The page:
• Shivering and profuse perspiration
  • uncontrollable trembling (tremors)
  • Altering one’s behaviour
  • My teeth are clenching together and my muscles are cramping.
  • Relaxation of the muscles, poor coordination, or difficulties in movement
  • lowered levels of inhibition
  • senses of sight, hearing, and taste that are amplified or otherwise affected
  • Poor judgement
  • Memory difficulties or a complete loss of memory
  • A diminished level of consciousness
  • heart rate and blood pressure that are either increased or decreased.


The use of different hallucinogens can result in a wide range of signs and symptoms, which can vary greatly from drug to drug. Phencyclidine and lysergic acid diethylamide (LSD) are the two most often utilised hallucinogens (PCP).

LSD use may cause:

  • Hallucinations lead to a diminished perception of reality, such as mistaking the information received from one of your senses for information received from another sense, such as seeing colours.
  • Acts of indecision and haste
  • Suddenly shifting feelings and attitudes
  • Alterations in thinking and perception that are permanent, along with a quick heart rate and elevated blood pressure.
  • Tremors
  • Even when a number of years have passed, flashbacks constitute a reliving of the hallucinations.

PCP use may cause:

  • A sense of disconnection from one’s own body and the environment around them.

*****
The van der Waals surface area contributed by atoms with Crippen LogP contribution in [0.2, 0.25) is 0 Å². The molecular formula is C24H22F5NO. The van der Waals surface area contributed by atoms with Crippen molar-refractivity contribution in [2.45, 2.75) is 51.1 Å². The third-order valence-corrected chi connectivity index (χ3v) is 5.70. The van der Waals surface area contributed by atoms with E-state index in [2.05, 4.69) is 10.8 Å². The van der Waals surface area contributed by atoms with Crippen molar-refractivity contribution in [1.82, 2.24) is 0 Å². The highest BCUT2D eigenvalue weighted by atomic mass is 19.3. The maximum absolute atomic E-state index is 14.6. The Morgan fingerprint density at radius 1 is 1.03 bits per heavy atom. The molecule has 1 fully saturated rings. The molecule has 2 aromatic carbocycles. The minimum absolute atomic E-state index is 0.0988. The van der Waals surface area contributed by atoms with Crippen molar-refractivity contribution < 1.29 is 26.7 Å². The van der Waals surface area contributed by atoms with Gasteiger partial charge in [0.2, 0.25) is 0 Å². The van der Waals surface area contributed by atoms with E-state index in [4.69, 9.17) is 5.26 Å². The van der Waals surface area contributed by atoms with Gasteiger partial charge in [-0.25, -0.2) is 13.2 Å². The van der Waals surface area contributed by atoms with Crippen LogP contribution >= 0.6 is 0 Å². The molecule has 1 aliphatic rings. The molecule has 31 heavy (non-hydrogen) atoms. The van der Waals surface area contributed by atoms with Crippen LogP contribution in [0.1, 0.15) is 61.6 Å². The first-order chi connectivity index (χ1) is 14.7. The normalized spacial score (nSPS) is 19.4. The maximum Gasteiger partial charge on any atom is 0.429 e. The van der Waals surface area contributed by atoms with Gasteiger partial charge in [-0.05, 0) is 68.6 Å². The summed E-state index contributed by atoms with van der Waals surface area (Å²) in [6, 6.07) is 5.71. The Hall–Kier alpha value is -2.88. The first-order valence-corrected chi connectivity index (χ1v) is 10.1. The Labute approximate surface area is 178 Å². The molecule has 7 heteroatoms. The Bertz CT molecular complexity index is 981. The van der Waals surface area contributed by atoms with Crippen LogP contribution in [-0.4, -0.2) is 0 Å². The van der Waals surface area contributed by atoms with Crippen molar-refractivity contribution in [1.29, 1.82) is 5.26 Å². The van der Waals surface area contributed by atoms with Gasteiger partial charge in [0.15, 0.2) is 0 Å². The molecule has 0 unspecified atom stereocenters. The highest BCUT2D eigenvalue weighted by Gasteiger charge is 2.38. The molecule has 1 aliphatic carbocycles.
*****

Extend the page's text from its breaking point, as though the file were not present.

• Hallucinations
  • Coordination and mobility issues can be expected.
  • Behavior that is hostile and perhaps violent.
  • Eye movements that aren’t under your control
  • Absence of a sensation of pain
  • An increase in blood pressure as well as the pace of the heart
  • Issues with both thinking and remembering can be expected. speaking
  • A lack of full mental capacity
  • Lack of tolerance for extremely loud noises
  • Sometimes, seizures or comas


Different inhalants have very different signs and symptoms of abuse. Compounds like glue, paint thinner, correction fluid, felt-tip marker fluid, gasoline, cleaning fluids, and aerosol sprays are often inhaled. Because of how dangerous these substances are, people who use them risk getting brain damage or dying suddenly.

Signs and symptoms of use can include:

  • Without a valid excuse, possession of an inhalant substance is a criminal offence.
  • momentary feelings of elation or drunkenness
  • Reduced levels of inhibition
  • A belligerent or combative attitude is one that
  • Dizziness nausea or vomiting.
  • Eye movements that aren’t under your control
  • Having a slurred speech, languid motions, and poor coordination, this individual gave the impression of being intoxicated.
  • Abnormal rhythms of the heart
  • Tremors
  • Rashes around the lips and nose caused by the lingering smell of the item that was inhaled.

Opioid painkillers

Opioids are a type of drug Adiction that makes you feel good and relieves pain. They can be made from opium or in a lab. Heroin, morphine, codeine, methadone, and oxycodone are all drugs that belong to this group.

In the United States, the number of people who are addicted to opioid prescription pain relievers has reached alarming levels. This is called the “opioid epidemic.” Some people who have been abusing opioids for a long time may need temporary or long-term replacement medication from a doctor while they are in treatment.

Signs and symptoms of narcotic use and dependence can include:

  • A dulling of the perception of suffering
  • Anxiety, sleepiness, or a state of sedation
  • Problems with attention and memory Stuttering and articulation
  • Pupils that are quite narrow
  • a lack of awareness or attention to people and objects in the immediate environment
  • Coordination issues are present here.
  • Depression
  • Confusion
  • Constipation
  • Runny nose or nose sores (if snorting drugs)

Needle markings (if injecting drugs) due to the drug addiction.